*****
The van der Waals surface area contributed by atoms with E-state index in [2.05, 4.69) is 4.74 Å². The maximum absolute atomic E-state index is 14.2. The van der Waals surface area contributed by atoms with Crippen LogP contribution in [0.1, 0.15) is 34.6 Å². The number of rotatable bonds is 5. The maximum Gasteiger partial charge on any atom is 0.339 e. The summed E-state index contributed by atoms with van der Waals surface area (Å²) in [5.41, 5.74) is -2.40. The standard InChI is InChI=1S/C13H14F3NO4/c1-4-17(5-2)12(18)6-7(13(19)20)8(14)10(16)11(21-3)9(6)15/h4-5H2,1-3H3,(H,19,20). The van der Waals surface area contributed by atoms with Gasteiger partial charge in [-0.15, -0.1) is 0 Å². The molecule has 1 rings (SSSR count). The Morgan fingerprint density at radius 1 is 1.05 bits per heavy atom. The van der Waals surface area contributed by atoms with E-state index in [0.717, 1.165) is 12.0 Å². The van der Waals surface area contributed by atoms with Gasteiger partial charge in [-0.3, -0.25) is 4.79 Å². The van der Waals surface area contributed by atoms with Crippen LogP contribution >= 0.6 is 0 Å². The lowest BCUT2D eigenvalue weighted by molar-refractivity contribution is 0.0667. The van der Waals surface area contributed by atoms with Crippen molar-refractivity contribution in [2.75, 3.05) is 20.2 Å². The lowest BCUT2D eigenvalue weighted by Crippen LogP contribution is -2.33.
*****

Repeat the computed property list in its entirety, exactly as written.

The van der Waals surface area contributed by atoms with E-state index in [2.05, 4.69) is 4.74 Å². The maximum absolute atomic E-state index is 14.2. The van der Waals surface area contributed by atoms with Crippen LogP contribution in [0.1, 0.15) is 34.6 Å². The number of rotatable bonds is 5. The maximum Gasteiger partial charge on any atom is 0.339 e. The summed E-state index contributed by atoms with van der Waals surface area (Å²) in [5.41, 5.74) is -2.40. The standard InChI is InChI=1S/C13H14F3NO4/c1-4-17(5-2)12(18)6-7(13(19)20)8(14)10(16)11(21-3)9(6)15/h4-5H2,1-3H3,(H,19,20). The van der Waals surface area contributed by atoms with Gasteiger partial charge in [-0.15, -0.1) is 0 Å². The molecule has 1 rings (SSSR count). The Morgan fingerprint density at radius 1 is 1.05 bits per heavy atom. The van der Waals surface area contributed by atoms with E-state index in [0.717, 1.165) is 12.0 Å². The van der Waals surface area contributed by atoms with Gasteiger partial charge in [-0.3, -0.25) is 4.79 Å². The van der Waals surface area contributed by atoms with Crippen LogP contribution >= 0.6 is 0 Å². The lowest BCUT2D eigenvalue weighted by molar-refractivity contribution is 0.0667. The van der Waals surface area contributed by atoms with Crippen molar-refractivity contribution in [2.75, 3.05) is 20.2 Å². The lowest BCUT2D eigenvalue weighted by Crippen LogP contribution is -2.33.